Insights

Why Shares of Freeport-McMoRan Plummeted 18.5% in April

What happened
Rising more than 19% through the first three months of 2022, shares of Freeport-McMoRan (NYSE: FCX) gave copper investors a lot of reasons to smile. In April, however, the stock’s rise came to a halt — and then some. While the S&P 500 tumbled 8.8% last month, shares of Freeport-McMoRan fell 18.5%, according to data from S&P Global Market Intelligence.
In addition to the overall pessimism sweeping through the markets, investors clicked the sell button in response to management’s report of a less auspicious forecast for 2022 and 2023 as well as unfavorable sentiment from Wall Street.
So what
Through the first three weeks of April, Freeport-McMoRan’s stock didn’t move notably higher or lower. But then the company reported first-quarter 2022 earnings. The company beat analysts’ revenue and earnings expectations, but there were several areas that failed to shine brightly in investors’ eyes. For one, management reduced copper sales guidance. In the company’s fourth-quarter 2021 earnings report, management had projected the company would achieve 2022 and 2023 copper sales of 4.3 billion pounds and 4.5 billion pounds, respectively. Now, however, management expects to generate copper sales of 4.25 billion pounds in 2022 and 4.45 billion pounds in 2023.
Image source: Getty Images.

Separate from the company’s Q1 2022 earnings report, investors were disheartened to find Wall Street taking a bearish stance on Freeport-McMoRan’s stock. On April 22, Abhi Agarwal, an analyst at Deutsche Bank, cut his price target to $47 from $50 while keeping a hold rating on the stock, according to Thefly.com. David Gagliano, an analyst at BMO Capital, also shared a more dour view on the stock, reducing his price target to $56 from $62. Addressing the company’s 2022 earnings, Gagliano also commented that he sees a less profitable year for the company and reduced his 2022 earnings-per-share estimate by $0.25 to $3.47.
Now what
While investors found some causes for concern with this copper stock, there was a hopeful sign for investors. In late April, investors learned that Hugh Grant, a member of the company’s board of directors and former CEO of Monsanto, purchased 12,300 shares of the company’s stock. There are a variety of reasons why one would sell shares; however, the purchase of the company’s stock is a fairly good indication that the insider is bullish on the company’s prospects. Possibly, Grant believed the sell-off was overdone, and it was an opportune time to increase his position.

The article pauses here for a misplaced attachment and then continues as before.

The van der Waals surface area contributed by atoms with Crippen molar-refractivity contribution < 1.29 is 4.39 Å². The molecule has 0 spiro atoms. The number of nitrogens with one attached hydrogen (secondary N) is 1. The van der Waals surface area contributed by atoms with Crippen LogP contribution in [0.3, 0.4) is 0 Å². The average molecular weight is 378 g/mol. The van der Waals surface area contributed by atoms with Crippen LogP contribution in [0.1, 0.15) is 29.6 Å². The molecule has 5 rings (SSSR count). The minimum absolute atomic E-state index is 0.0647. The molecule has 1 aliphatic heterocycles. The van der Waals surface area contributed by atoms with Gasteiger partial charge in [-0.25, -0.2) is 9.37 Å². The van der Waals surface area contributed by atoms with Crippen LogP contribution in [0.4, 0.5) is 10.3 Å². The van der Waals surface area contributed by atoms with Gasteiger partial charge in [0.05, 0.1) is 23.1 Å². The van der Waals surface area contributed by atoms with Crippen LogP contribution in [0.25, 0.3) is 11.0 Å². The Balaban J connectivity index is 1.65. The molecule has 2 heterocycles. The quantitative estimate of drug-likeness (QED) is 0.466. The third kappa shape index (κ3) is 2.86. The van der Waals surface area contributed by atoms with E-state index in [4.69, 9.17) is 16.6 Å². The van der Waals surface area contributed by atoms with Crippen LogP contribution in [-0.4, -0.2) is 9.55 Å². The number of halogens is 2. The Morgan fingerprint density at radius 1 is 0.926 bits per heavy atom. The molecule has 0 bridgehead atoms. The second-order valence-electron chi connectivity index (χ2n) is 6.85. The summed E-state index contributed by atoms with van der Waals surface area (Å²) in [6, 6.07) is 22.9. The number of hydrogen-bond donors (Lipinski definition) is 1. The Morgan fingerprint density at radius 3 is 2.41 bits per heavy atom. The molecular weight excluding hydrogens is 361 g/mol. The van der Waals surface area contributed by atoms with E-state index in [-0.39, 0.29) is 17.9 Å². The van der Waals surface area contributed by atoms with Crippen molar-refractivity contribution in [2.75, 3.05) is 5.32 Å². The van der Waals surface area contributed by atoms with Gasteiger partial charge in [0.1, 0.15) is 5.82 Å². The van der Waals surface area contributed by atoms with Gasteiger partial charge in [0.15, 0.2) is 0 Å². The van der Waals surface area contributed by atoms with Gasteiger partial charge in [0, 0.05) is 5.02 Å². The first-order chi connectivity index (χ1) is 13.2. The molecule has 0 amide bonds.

For metals investors looking to strengthen their portfolios with an industry-leading copper stock, the recent sell-off in Freeport-McMoRan provides a compelling buying opportunity worthy of serious consideration.
Scott Levine has no position in any of the stocks mentioned. The Motley Fool has no position in any of the stocks mentioned. The Motley Fool has a disclosure policy. –

What happened

Rising more than 19% through the first three months of 2022, shares of Freeport-McMoRan (NYSE: FCX) gave copper investors a lot of reasons to smile. In April, however, the stock’s rise came to a halt — and then some. While the S&P 500 tumbled 8.8% last month, shares of Freeport-McMoRan fell 18.5%, according to data from S&P Global Market Intelligence.

In addition to the overall pessimism sweeping through the markets, investors clicked the sell button in response to management’s report of a less auspicious forecast for 2022 and 2023 as well as unfavorable sentiment from Wall Street.

So what

Through the first three weeks of April, Freeport-McMoRan’s stock didn’t move notably higher or lower. But then the company reported first-quarter 2022 earnings. The company beat analysts’ revenue and earnings expectations, but there were several areas that failed to shine brightly in investors’ eyes. For one, management reduced copper sales guidance. In the company’s fourth-quarter 2021 earnings report, management had projected the company would achieve 2022 and 2023 copper sales of 4.3 billion pounds and 4.5 billion pounds, respectively. Now, however, management expects to generate copper sales of 4.25 billion pounds in 2022 and 4.45 billion pounds in 2023.

Image source: Getty Images.

Separate from the company’s Q1 2022 earnings report, investors were disheartened to find Wall Street taking a bearish stance on Freeport-McMoRan’s stock. On April 22, Abhi Agarwal, an analyst at Deutsche Bank, cut his price target to $47 from $50 while keeping a hold rating on the stock, according to Thefly.com. David Gagliano, an analyst at BMO Capital, also shared a more dour view on the stock, reducing his price target to $56 from $62. Addressing the company’s 2022 earnings, Gagliano also commented that he sees a less profitable year for the company and reduced his 2022 earnings-per-share estimate by $0.25 to $3.47.

Now what

While investors found some causes for concern with this copper stock, there was a hopeful sign for investors. In late April, investors learned that Hugh Grant, a member of the company’s board of directors and former CEO of Monsanto, purchased 12,300 shares of the company’s stock. There are a variety of reasons why one would sell shares; however, the purchase of the company’s stock is a fairly good indication that the insider is bullish on the company’s prospects. Possibly, Grant believed the sell-off was overdone, and it was an opportune time to increase his position.

For metals investors looking to strengthen their portfolios with an industry-leading copper stock, the recent sell-off in Freeport-McMoRan provides a compelling buying opportunity worthy of serious consideration.

Scott Levine has no position in any of the stocks mentioned. The Motley Fool has no position in any of the stocks mentioned. The Motley Fool has a disclosure policy.

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